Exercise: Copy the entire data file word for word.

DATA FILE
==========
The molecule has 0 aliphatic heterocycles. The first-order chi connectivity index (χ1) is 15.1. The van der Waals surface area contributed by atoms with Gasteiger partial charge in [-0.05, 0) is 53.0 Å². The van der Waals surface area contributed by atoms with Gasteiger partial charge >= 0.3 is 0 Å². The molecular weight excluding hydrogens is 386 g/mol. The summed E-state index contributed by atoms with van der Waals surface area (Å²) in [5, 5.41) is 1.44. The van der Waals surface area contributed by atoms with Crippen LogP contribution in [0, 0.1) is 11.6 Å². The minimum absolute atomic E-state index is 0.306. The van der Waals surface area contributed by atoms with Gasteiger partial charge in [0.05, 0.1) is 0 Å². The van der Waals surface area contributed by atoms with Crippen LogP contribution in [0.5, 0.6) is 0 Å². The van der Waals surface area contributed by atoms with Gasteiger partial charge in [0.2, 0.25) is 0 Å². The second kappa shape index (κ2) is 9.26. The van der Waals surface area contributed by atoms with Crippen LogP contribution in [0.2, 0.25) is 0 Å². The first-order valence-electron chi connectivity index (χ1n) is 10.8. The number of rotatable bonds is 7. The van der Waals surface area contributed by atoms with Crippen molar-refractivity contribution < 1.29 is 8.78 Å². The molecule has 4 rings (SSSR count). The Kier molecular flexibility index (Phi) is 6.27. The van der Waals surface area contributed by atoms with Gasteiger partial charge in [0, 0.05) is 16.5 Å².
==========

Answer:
The molecule has 0 aliphatic heterocycles. The first-order chi connectivity index (χ1) is 15.1. The van der Waals surface area contributed by atoms with Gasteiger partial charge in [-0.05, 0) is 53.0 Å². The van der Waals surface area contributed by atoms with Gasteiger partial charge >= 0.3 is 0 Å². The molecular weight excluding hydrogens is 386 g/mol. The summed E-state index contributed by atoms with van der Waals surface area (Å²) in [5, 5.41) is 1.44. The van der Waals surface area contributed by atoms with Crippen LogP contribution in [0, 0.1) is 11.6 Å². The minimum absolute atomic E-state index is 0.306. The van der Waals surface area contributed by atoms with Gasteiger partial charge in [0.05, 0.1) is 0 Å². The van der Waals surface area contributed by atoms with Crippen LogP contribution in [0.5, 0.6) is 0 Å². The van der Waals surface area contributed by atoms with Gasteiger partial charge in [0.2, 0.25) is 0 Å². The second kappa shape index (κ2) is 9.26. The van der Waals surface area contributed by atoms with Crippen LogP contribution in [0.2, 0.25) is 0 Å². The first-order valence-electron chi connectivity index (χ1n) is 10.8. The number of rotatable bonds is 7. The van der Waals surface area contributed by atoms with Crippen molar-refractivity contribution < 1.29 is 8.78 Å². The molecule has 4 rings (SSSR count). The Kier molecular flexibility index (Phi) is 6.27. The van der Waals surface area contributed by atoms with Gasteiger partial charge in [0, 0.05) is 16.5 Å².